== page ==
To validate our observations in an independent cohort of animals, we performed real-time RT-PCR for 10 of the genes listed in Supplemental Table 1 using RNA extracted from cohort 2. We selected genes for validation by real-time RT-PCR from functional classes that were highly represented in the positively correlated genes (extracellular matrix, adhesion, cell growth) and negatively correlated genes (fatty acid metabolism, mitochondrial). Three of the genes selected for validation by RT-PCR encode secreted proteins (fibulin, biglycan, follastatin-like 1). In cohort 2, stable concentric hypertrophy was evident in aorta-banded mice compared with sham-operated mice (Table 2). All parameters of hypertrophy were significantly higher in aorta-banded mice compared with controls with the exception of EDD. The finding that EDD was not elevated in this cohort likely reflects the earlier time point at which cohort 2 was studied: the first sign of a transition to heart failure was not yet present in the measurement of EDD (increased LV cavity size). Expression levels of all 10 genes, six with positive correlations and four with negative correlations, were significantly correlated to LVW wet/BW; eight genes were significantly correlated to three out of four parameters, and two genes showed a significant association with two measurements (AWT and LVW wet/BW). Real-time RT-PCR validation is shown in Table 3. These genes are highlighted in yellow in Supplemental Table 1. These quantitative RT-PCR results in cohort 2 validate our filtering criteria applied to cohort 1.
Meta-analysis using the CardioGenomics database.
To validate our findings in a cohort of aorta-banded and sham-operated mice generated in another laboratory and to follow the natural history of correlations of the identified genes with cardiac remodeling in a time-dependent manner following pressure overload, we used the PGA CardioGenomics database (cohort 3). Gene expression of was analyzed for an association with postmortem heart weight/body weight for each sample and each time point (n = 6/group at 1 h, 4 h, 24 h, 48 h, 1 wk, and 8 wk after surgery). Heart weight/body weight was significantly greater 24 h, 48 h, and 1 wk after aortic banding, and there was a trend for an increase at 8 wk compared with sham-operated mice (Fig. 3, left; data available at website). Body weight was similar in both groups with the exception of 24 h when it was slightly, but significantly, lower in aorta-banded mice compared with controls (Fig. 3, right).
Of the 95 transcripts that we identified, 80 were found in the CardioGenomics database, which were then subjected to correlation analysis as described above. The SAM delta parameter, set at 0.5, generated data that showed high Pearson's CC for each time point (CC > 0.811, P < 0.05). In detail, 59 transcripts showed CC > 0.811, P < 0.05 and 41 showed CC > 0.917, P < 0.01. In an effort to determine the patterns of correlation during the progression of hypertrophy, the CC values for each gene and each time point were subjected to clustering analysis (Fig. 4). At 1 and 4 h postaortic banding, none of the genes were correlated with heart weight/body weight based on the above filtering criteria. From 24 h and later, a large number of genes were highly associated with heart weight/body weight. Overall, 59 out of the 80 transcripts were highly correlated with at least one of the time points (24 h, 48 h, 1 wk, and 8 wk, P < 0.05), 35 of which showed CC values of > 0.9 (P < 0.01).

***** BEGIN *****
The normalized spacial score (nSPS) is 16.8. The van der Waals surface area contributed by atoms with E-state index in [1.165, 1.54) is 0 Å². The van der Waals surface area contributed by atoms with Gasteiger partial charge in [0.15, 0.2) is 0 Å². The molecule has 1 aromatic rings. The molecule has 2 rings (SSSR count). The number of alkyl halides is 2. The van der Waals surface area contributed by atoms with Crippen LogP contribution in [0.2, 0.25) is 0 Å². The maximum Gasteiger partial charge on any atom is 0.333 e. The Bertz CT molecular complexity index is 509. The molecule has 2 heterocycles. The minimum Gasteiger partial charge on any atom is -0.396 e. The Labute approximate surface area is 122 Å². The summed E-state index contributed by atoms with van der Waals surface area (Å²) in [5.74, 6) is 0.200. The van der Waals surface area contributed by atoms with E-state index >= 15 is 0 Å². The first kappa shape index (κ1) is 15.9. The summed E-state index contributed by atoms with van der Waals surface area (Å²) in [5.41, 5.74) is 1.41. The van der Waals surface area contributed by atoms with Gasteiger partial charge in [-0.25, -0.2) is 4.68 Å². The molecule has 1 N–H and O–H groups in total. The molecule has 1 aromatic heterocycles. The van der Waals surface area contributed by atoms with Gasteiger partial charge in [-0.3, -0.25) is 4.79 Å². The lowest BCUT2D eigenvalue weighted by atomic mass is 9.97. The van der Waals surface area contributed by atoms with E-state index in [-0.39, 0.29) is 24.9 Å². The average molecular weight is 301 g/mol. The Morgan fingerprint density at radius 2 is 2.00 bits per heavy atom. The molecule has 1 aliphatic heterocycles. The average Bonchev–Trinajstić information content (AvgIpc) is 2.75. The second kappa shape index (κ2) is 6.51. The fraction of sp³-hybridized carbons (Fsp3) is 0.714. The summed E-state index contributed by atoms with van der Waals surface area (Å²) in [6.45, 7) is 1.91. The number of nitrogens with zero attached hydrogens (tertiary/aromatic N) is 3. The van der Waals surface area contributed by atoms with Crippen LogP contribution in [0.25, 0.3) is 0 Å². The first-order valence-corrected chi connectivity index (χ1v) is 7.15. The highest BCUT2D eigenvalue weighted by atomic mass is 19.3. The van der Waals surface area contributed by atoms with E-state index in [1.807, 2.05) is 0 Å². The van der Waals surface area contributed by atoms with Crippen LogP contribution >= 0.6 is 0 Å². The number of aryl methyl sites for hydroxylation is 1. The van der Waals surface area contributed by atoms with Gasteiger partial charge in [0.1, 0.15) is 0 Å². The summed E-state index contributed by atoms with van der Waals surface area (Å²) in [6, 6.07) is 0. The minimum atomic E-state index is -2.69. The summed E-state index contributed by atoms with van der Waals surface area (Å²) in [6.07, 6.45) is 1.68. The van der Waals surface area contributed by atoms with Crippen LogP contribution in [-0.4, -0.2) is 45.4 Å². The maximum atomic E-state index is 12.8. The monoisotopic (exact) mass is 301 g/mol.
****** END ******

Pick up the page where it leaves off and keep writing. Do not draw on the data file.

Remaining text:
In an effort to determine the patterns of correlation and expression during the progression of the hypertrophic phenotype in the 35 genes that passed through the filtering steps, the correlation coefficient values for each gene of the 35 transcripts were subjected to clustering. As shown in Fig. 4, two major clusters consisted of genes that were positively (cluster A) and negatively (cluster B) correlated with heart weight/body weight from 24 h onward. Cluster A was enriched for extracellular matrix, cell adhesion genes with ∼50% encoding secreted proteins, whereas cluster B was enriched for energy metabolism/mitochondria genes. Total concordance was observed between the CardioGenomics data vs. our data from cohort 1 for genes with positive correlations. For genes with negative correlations, we identified four genes to be positively correlated to hypertrophy (UDP-glucose pyrophosphorylase 2, decorin, carboxypeptidase E, carboxypeptidase X2), whereas CardioGenomics data observed them to be negatively correlated to hypertrophy. This discrepancy may be due to the small sample size of CardioGenomics (n = 3 aorta-banded, n = 3 sham mice/time point), with higher variability in the degree of hypertrophy at 1 and 8 wk (Fig. 3, left), and due to the fact that heart weight/body weight missed being significant at 8 wk (P = 0.13). Expression levels of these four genes appeared to be decreased in the cluster at 24 and 48 h (Fig. 4) but were increased or unchanged at later time points.